PMCC PMCC

Search tips
Search criteria

Advanced
Results 1-2 (2)
 

Clipboard (0)
None

Select a Filter Below

Journals
Authors
more »
Year of Publication
Document Types
1.  Observations on Intelligence and Behavior in 15 Patients with Legius Syndrome 
Legius syndrome is a RAS-MAPK syndrome characterized by pigmentary findings similar to neurofibromatosis type 1 (NF1), but without tumor complications. Learning difficulties and behavioral problems have been reported to be associated with Legius syndrome, but have not been studied systematically. We investigated intelligence and behavior in 15 patients with Legius syndrome and 7 unaffected family members. We report a mean full scale IQ of 101.57 in patients with Legius syndrome, which does not differ from the control group. We find a significantly lower performance IQ in children with Legius syndrome compared to their unaffected family members. Few behavioral problems are present as assessed by the Child Behavior Checklist (CBCL) questionnaire. Our observations suggest that, akin to the milder somatic phenotype, the cognitive phenotype in Legius syndrome is less severe than that of NF1.
doi:10.1002/ajmg.c.30297
PMCID: PMC3081633  PMID: 21495177
Intelligence; behavior; Legius syndrome; SPRED1; MAPK
2.  Correlation of rare coding variants in the gene encoding human glucokinase regulatory protein with phenotypic, cellular, and kinetic outcomes 
Defining the genetic contribution of rare variants to common diseases is a major basic and clinical science challenge that could offer new insights into disease etiology and provide potential for directed gene- and pathway-based prevention and treatment. Common and rare nonsynonymous variants in the GCKR gene are associated with alterations in metabolic traits, most notably serum triglyceride levels. GCKR encodes glucokinase regulatory protein (GKRP), a predominantly nuclear protein that inhibits hepatic glucokinase (GCK) and plays a critical role in glucose homeostasis. The mode of action of rare GCKR variants remains unexplored. We identified 19 nonsynonymous GCKR variants among 800 individuals from the ClinSeq medical sequencing project. Excluding the previously described common missense variant p.Pro446Leu, all variants were rare in the cohort. Accordingly, we functionally characterized all variants to evaluate their potential phenotypic effects. Defects were observed for the majority of the rare variants after assessment of cellular localization, ability to interact with GCK, and kinetic activity of the encoded proteins. Comparing the individuals with functional rare variants to those without such variants showed associations with lipid phenotypes. Our findings suggest that, while nonsynonymous GCKR variants, excluding p.Pro446Leu, are rare in individuals of mixed European descent, the majority do affect protein function. In sum, this study utilizes computational, cell biological, and biochemical methods to present a model for interpreting the clinical significance of rare genetic variants in common disease.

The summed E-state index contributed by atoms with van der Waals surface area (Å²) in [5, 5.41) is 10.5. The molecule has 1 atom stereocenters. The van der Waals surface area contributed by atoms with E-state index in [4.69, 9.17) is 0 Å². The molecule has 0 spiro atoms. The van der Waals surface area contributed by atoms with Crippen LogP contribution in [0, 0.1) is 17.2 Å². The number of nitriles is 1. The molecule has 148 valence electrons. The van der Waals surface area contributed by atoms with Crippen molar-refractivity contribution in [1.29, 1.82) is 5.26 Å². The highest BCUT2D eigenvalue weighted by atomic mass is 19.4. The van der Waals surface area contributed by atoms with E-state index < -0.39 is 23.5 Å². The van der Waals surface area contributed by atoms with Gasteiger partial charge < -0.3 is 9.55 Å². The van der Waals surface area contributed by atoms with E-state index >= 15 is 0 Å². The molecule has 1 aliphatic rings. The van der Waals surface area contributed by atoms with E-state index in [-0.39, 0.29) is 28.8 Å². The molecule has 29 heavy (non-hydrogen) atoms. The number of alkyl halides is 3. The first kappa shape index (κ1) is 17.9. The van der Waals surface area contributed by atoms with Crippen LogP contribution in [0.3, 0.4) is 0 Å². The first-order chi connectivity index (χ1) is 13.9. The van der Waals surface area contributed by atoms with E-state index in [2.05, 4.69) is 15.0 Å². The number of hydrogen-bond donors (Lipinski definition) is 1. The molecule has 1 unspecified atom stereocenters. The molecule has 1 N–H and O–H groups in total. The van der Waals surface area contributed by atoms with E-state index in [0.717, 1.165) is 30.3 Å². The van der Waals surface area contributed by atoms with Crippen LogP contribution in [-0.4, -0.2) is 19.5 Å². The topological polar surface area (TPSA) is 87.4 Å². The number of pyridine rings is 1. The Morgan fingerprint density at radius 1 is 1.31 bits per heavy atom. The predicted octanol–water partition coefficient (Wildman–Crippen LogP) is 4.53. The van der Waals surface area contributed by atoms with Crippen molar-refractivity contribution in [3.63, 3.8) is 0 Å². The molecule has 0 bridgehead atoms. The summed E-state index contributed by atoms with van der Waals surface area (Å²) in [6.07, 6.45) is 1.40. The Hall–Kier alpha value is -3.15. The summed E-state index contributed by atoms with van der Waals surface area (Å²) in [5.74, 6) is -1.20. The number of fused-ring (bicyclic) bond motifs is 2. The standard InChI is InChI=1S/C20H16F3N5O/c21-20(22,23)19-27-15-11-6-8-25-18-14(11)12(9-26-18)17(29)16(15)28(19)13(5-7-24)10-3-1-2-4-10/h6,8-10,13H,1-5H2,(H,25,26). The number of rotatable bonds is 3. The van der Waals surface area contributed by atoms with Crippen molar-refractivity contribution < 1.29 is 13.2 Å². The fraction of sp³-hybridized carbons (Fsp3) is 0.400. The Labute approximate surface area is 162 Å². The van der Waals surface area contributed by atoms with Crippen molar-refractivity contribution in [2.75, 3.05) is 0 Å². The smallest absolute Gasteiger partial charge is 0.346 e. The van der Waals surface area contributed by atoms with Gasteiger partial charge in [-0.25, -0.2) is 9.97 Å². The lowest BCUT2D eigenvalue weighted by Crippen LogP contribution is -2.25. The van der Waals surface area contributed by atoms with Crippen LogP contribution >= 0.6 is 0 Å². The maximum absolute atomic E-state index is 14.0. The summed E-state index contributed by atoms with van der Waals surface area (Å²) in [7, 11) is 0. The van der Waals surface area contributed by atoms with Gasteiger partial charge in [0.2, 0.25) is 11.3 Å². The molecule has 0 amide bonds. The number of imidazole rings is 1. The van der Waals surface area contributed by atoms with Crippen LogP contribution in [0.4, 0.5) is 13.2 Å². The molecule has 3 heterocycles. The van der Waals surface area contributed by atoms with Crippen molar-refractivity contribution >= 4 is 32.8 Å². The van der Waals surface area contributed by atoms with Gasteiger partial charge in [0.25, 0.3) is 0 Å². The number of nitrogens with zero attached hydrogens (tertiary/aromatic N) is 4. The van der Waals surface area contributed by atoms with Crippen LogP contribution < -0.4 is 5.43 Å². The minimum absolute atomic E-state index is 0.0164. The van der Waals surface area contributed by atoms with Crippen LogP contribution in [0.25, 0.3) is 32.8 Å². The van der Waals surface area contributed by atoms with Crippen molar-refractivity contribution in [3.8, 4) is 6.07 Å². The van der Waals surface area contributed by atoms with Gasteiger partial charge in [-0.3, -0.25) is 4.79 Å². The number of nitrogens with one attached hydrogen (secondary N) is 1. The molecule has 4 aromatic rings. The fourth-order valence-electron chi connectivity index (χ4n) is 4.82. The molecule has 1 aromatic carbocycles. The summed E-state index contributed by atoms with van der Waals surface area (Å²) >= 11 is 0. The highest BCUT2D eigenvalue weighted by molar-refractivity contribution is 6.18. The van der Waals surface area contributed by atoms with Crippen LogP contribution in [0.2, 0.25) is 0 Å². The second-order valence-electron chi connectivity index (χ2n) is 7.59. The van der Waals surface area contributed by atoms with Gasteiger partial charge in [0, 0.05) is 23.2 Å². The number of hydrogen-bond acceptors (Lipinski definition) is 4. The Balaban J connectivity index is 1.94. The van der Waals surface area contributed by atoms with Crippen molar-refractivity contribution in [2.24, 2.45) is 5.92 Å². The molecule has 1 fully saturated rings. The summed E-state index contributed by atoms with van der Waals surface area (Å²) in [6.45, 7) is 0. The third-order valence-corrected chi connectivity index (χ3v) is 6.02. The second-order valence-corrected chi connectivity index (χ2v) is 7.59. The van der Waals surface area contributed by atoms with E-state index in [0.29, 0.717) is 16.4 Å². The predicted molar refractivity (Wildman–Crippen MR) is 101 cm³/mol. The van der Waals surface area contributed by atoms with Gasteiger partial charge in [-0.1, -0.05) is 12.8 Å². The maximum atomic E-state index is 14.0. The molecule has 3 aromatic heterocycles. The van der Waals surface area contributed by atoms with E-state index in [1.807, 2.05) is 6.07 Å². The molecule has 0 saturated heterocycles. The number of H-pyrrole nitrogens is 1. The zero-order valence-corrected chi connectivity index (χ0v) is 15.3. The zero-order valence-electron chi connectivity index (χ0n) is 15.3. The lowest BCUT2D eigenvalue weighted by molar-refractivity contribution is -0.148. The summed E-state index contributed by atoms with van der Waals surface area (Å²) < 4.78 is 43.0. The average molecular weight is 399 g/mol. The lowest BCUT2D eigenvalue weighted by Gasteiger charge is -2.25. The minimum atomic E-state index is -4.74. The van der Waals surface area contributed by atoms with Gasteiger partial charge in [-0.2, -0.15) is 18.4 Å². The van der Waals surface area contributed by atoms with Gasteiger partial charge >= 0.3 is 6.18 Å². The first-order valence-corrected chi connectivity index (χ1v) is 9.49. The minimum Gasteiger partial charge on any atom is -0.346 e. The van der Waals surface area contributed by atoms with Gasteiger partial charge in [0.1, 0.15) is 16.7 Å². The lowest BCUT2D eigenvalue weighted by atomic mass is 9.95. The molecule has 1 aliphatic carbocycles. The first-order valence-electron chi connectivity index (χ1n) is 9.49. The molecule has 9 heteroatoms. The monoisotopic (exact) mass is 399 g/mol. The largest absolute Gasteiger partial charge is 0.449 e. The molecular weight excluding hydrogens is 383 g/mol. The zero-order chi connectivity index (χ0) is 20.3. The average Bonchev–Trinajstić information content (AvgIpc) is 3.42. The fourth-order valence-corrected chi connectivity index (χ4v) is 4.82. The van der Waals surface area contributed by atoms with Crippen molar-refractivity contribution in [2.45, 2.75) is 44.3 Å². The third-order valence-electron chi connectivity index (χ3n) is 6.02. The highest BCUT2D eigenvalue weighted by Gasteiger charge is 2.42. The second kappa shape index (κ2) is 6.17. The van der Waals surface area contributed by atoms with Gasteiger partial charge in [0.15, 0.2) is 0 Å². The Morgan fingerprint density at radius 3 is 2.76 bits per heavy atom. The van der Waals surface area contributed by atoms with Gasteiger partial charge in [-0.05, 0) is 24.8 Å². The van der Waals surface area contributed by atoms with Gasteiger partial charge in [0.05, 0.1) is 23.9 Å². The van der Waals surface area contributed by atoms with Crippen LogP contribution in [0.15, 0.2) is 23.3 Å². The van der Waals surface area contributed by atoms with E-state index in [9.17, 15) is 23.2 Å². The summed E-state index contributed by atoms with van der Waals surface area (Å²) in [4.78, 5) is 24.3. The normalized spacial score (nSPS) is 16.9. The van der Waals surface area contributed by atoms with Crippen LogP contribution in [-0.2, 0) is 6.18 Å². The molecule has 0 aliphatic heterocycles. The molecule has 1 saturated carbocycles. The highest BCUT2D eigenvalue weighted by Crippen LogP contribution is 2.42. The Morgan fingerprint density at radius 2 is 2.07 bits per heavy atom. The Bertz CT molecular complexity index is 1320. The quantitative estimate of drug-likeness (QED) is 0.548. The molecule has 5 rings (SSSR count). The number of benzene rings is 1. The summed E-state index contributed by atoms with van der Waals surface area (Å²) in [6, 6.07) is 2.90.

doi:10.1172/JCI46425
PMCID: PMC3248284  PMID: 22182842

Results 1-2 (2)